I eavesdrop. I listen to people’s restaurant conversations. I strain to hear my coworkers converse. It’s a wretched habit, mostly.
When I was a kid, my dad’s parents would marvel over their nerdy granddaughter like a strange bug. They’d tell my mother how smart I was, like she was too blonde to know. They’d tell my parents I would be so rich, I could support them in their dotage. I hated it, because I felt less a girl, more of a redeemable asset. Just sit on it for 25 years, and you’ll be RICH!
I remember a time when they were arguing about whether I’d be a doctor or a lawyer. For the record, of the two Rich Professions my grandparents selected, I’d probably be a lawyer: I like to argue, and I like to win.
At the time, I wanted to be an astronaut, or an oceanographer. Someone eventually told me there was a lot of maths involved in aeronautics, and that dream died. Oceanography lost its charm when I narrowly avoided a barracuda (WAY scarier than Sarah Palin, FYI). I almost piped up, but remembered I was eavesdropping. My silence rewarded me with one of my most vivid memories of my mom.
She sighed. Evidently, she was as tired of these conversations as I was. She said, “I don’t care about any of that bullshit. I hope she grows up to be a humanitarian.”
My grandparents were skeptical. I took it to heart. The next year, I became a Girl Scout.
Nothing I do at my new job will ever be in the history books. I will be promoting the actions of ordinary people engaged in the extraordinary act of bettering their communities, and telling those stories will lead to bigger things. More funding, more visibility, and more recognition for their work. All of this is exciting, but none of it is more humbling than this: my new job revolves around engaging people of all ages, backgrounds and abilities to live in service to their neighbors, their communities and the world.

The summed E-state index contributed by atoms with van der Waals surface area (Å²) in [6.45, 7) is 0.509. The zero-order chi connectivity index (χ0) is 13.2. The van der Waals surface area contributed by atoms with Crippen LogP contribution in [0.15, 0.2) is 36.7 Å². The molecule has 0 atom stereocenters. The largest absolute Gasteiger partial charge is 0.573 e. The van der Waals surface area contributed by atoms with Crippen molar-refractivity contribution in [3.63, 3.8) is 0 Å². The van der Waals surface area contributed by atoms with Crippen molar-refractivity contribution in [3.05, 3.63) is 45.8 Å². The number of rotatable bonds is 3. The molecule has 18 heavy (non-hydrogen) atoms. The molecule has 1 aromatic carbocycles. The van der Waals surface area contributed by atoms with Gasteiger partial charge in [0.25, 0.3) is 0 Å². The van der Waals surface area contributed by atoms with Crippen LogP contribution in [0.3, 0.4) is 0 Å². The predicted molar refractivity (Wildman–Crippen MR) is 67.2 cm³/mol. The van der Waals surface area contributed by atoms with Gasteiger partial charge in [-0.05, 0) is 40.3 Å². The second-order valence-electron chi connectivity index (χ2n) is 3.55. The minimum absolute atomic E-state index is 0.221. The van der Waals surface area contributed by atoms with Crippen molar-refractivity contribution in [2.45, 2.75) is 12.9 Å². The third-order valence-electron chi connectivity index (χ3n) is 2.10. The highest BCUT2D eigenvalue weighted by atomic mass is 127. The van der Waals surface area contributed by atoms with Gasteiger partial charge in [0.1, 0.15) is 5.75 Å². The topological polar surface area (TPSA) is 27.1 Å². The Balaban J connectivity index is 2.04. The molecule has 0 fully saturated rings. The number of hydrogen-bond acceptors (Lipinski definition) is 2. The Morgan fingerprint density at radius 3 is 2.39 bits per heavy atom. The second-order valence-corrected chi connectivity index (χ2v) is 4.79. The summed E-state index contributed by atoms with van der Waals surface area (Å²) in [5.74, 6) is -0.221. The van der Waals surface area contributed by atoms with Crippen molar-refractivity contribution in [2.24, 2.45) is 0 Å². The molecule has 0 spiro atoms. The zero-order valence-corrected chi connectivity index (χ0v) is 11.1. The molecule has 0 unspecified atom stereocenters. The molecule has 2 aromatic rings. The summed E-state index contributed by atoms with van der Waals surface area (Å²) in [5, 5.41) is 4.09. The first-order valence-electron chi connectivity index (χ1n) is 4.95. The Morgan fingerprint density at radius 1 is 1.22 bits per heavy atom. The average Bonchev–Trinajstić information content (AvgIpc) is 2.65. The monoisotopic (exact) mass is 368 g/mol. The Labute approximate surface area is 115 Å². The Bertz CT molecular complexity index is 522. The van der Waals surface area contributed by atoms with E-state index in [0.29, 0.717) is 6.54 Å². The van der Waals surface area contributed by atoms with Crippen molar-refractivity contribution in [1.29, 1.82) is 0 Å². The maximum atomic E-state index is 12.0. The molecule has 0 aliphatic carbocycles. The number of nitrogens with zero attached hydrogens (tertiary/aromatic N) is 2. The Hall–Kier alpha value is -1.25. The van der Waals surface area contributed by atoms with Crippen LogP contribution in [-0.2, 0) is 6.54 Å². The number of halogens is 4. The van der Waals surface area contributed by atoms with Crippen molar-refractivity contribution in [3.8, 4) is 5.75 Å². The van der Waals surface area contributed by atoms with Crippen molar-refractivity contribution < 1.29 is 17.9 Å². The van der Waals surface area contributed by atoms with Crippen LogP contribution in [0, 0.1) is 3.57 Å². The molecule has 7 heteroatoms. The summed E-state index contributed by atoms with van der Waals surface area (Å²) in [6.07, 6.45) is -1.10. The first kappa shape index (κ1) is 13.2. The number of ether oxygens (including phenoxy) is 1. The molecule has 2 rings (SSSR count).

When we were finishing my hugely long second interview, the director (MY NEW BOSS, GUYS!) told me they hire individuals who not only have the drive to make the world a better place, but idealists with a track record to prove it. He said that it was obvious that I was one of those people. Afterward, I told Matthew that even if I lost out on the job, the experience was worth it for that precious moment.
My life has been far from perfect, but I learn from mistakes. I have worked to align the Things I Do with the Things I Do For A Living. I know that’s a tricky line to walk; that money changes things, but I’m thrilled to put my Hanuman Heart to its purpose: conscious service.
I wish I could call my mom and let her know she was right. That she was right about everything.